Contrary to Popular Belief, National Divorce Rate is Declining
You’ve probably heard the statistic thrown around that 50 percent of all marriages end in divorce, and that the amount of divorces in America is increasing all the time. However, a recent piece from the New York Times suggests that neither of these “facts” are true.
The following are few of the facts presented in that study:
- Approximately 70 percent of people that were married in the 1990s hit their 15th anniversary, which is up from 65 percent in the 70s and 80s. So far, couples that were married in the 2000s are getting divorced at even lower rates than that.
- If numbers continue to decline at the rate that they have been, an estimated two thirds of all marriages will not involve divorce.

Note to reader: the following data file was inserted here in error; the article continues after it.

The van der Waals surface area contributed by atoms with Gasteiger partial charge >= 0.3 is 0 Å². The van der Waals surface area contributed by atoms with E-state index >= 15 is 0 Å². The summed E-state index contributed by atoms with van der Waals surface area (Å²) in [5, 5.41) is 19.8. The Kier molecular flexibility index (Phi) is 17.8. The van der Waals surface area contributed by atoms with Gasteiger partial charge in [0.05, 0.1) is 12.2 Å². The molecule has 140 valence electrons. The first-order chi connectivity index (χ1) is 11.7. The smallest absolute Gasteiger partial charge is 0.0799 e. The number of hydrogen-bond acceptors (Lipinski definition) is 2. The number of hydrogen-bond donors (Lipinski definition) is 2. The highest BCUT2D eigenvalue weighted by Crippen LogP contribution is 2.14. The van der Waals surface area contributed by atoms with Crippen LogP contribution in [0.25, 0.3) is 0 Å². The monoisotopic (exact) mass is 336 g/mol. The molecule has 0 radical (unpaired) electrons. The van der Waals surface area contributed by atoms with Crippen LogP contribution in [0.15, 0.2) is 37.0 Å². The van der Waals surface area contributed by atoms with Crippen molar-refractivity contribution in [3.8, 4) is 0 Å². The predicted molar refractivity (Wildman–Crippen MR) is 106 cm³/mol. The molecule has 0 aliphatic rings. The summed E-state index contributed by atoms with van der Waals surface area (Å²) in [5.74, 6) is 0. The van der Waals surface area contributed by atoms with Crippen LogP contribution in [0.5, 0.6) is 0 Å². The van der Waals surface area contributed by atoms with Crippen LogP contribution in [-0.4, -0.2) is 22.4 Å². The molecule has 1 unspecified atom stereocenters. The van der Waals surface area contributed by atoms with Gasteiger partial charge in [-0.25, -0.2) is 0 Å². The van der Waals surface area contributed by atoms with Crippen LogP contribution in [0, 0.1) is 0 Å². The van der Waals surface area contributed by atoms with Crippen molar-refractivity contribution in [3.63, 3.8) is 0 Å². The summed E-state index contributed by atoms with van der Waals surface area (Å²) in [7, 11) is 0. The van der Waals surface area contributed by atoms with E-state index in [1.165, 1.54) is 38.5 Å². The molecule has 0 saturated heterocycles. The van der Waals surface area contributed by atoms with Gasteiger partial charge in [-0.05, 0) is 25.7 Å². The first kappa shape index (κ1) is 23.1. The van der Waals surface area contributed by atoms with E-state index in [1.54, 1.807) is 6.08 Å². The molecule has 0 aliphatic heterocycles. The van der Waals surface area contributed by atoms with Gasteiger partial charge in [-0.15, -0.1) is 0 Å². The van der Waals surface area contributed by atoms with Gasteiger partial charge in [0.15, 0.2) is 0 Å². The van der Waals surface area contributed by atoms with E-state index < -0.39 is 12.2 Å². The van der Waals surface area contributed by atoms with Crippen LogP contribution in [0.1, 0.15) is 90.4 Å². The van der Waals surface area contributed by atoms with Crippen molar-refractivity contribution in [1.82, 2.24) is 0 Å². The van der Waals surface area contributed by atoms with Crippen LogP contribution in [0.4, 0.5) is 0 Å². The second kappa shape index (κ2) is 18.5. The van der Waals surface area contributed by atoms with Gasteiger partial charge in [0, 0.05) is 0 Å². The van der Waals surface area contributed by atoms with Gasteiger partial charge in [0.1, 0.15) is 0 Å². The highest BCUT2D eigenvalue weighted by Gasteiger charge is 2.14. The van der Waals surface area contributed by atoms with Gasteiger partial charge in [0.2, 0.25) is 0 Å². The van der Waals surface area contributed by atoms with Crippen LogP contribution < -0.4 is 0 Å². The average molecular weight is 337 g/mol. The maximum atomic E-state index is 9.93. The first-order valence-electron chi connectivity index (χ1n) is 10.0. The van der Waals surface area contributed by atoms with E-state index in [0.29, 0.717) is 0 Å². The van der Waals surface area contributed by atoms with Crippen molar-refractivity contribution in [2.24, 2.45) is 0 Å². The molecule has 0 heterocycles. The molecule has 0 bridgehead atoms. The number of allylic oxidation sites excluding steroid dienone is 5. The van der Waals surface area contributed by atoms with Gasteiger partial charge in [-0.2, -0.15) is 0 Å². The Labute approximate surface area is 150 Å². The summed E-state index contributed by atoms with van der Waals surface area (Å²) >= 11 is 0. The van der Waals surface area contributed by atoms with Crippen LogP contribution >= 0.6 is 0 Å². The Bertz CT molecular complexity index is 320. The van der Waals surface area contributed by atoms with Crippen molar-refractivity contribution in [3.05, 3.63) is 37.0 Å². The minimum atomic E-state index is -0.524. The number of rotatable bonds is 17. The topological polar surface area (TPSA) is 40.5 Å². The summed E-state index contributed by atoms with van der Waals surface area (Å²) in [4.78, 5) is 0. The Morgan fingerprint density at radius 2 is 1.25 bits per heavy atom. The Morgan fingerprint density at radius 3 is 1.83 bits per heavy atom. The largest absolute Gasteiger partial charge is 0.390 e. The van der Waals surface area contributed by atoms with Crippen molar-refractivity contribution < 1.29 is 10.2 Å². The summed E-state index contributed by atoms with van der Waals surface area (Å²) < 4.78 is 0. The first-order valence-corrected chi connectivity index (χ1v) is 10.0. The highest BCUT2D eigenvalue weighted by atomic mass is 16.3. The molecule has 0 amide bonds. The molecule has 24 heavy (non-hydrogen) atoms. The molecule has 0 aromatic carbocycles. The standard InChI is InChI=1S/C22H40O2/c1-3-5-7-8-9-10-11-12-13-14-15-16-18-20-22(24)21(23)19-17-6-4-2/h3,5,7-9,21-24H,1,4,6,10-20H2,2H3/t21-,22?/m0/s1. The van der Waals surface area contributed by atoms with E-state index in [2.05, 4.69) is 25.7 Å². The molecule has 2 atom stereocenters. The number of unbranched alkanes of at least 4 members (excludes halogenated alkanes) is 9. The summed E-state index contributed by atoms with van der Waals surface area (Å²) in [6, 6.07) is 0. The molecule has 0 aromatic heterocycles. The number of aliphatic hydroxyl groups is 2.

There are several potential reasons proposed for these statistics. One is the feminist movement of the 1970s. Marriages in which the woman has gone through higher education or where both the man and woman have similar education levels are less likely to end in divorce. The same is true in marriages where both partners take an equal role in sharing housekeeping and child rearing duties.
Another possible reason is the fact that people are marrying later in life than they were in past decades. In the 1950s, men were getting married on average at age 23 and women at age 20. Now, those numbers are approaching 28 and 26.
Although the divorce rate appears to be declining, millions of people across the U.S. face the challenge of divorce each year. If this is the case for you, be sure to consult an experienced family law attorney with Bryan L. Salamone & Associates right away.